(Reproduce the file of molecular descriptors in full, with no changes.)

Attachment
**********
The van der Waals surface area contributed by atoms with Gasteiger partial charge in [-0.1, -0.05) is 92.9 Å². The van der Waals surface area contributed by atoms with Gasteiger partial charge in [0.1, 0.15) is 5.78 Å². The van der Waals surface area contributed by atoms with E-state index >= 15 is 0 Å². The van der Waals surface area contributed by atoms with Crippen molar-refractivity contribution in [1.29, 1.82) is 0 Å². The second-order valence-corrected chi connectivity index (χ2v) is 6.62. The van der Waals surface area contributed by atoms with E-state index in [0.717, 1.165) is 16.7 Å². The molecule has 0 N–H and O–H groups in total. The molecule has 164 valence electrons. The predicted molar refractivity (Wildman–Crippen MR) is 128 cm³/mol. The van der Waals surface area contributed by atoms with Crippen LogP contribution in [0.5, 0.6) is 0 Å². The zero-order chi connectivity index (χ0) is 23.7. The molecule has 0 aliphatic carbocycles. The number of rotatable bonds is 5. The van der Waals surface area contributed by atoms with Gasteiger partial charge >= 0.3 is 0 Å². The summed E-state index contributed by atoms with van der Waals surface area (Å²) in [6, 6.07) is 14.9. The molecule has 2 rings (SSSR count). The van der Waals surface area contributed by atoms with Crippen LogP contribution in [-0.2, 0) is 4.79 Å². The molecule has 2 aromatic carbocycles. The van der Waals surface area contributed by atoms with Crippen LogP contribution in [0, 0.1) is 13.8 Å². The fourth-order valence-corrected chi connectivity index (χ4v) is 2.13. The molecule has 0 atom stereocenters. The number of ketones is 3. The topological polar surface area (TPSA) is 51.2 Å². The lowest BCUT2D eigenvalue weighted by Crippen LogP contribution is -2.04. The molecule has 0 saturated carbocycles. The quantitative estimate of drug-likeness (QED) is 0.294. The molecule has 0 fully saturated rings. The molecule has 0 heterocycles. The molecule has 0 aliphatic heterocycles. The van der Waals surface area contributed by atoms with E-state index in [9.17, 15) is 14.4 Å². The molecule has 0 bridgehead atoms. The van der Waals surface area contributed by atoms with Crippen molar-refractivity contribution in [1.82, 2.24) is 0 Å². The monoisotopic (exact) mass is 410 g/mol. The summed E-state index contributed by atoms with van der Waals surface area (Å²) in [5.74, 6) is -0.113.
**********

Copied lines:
The van der Waals surface area contributed by atoms with Gasteiger partial charge in [-0.1, -0.05) is 92.9 Å². The van der Waals surface area contributed by atoms with Gasteiger partial charge in [0.1, 0.15) is 5.78 Å². The van der Waals surface area contributed by atoms with E-state index >= 15 is 0 Å². The van der Waals surface area contributed by atoms with Crippen molar-refractivity contribution in [1.29, 1.82) is 0 Å². The second-order valence-corrected chi connectivity index (χ2v) is 6.62. The van der Waals surface area contributed by atoms with E-state index in [0.717, 1.165) is 16.7 Å². The molecule has 0 N–H and O–H groups in total. The molecule has 164 valence electrons. The predicted molar refractivity (Wildman–Crippen MR) is 128 cm³/mol. The van der Waals surface area contributed by atoms with Crippen LogP contribution in [0.5, 0.6) is 0 Å². The zero-order chi connectivity index (χ0) is 23.7. The molecule has 0 aliphatic carbocycles. The number of rotatable bonds is 5. The van der Waals surface area contributed by atoms with Gasteiger partial charge >= 0.3 is 0 Å². The summed E-state index contributed by atoms with van der Waals surface area (Å²) in [6, 6.07) is 14.9. The molecule has 2 rings (SSSR count). The van der Waals surface area contributed by atoms with Crippen LogP contribution in [-0.2, 0) is 4.79 Å². The molecule has 2 aromatic carbocycles. The van der Waals surface area contributed by atoms with Crippen LogP contribution in [0, 0.1) is 13.8 Å². The fourth-order valence-corrected chi connectivity index (χ4v) is 2.13. The molecule has 0 atom stereocenters. The number of ketones is 3. The topological polar surface area (TPSA) is 51.2 Å². The lowest BCUT2D eigenvalue weighted by Crippen LogP contribution is -2.04. The molecule has 0 saturated carbocycles. The quantitative estimate of drug-likeness (QED) is 0.294. The molecule has 0 fully saturated rings. The molecule has 0 heterocycles. The molecule has 0 aliphatic heterocycles. The van der Waals surface area contributed by atoms with E-state index in [9.17, 15) is 14.4 Å². The molecule has 0 bridgehead atoms. The van der Waals surface area contributed by atoms with Crippen molar-refractivity contribution in [1.82, 2.24) is 0 Å². The monoisotopic (exact) mass is 410 g/mol. The summed E-state index contributed by atoms with van der Waals surface area (Å²) in [5.74, 6) is -0.113.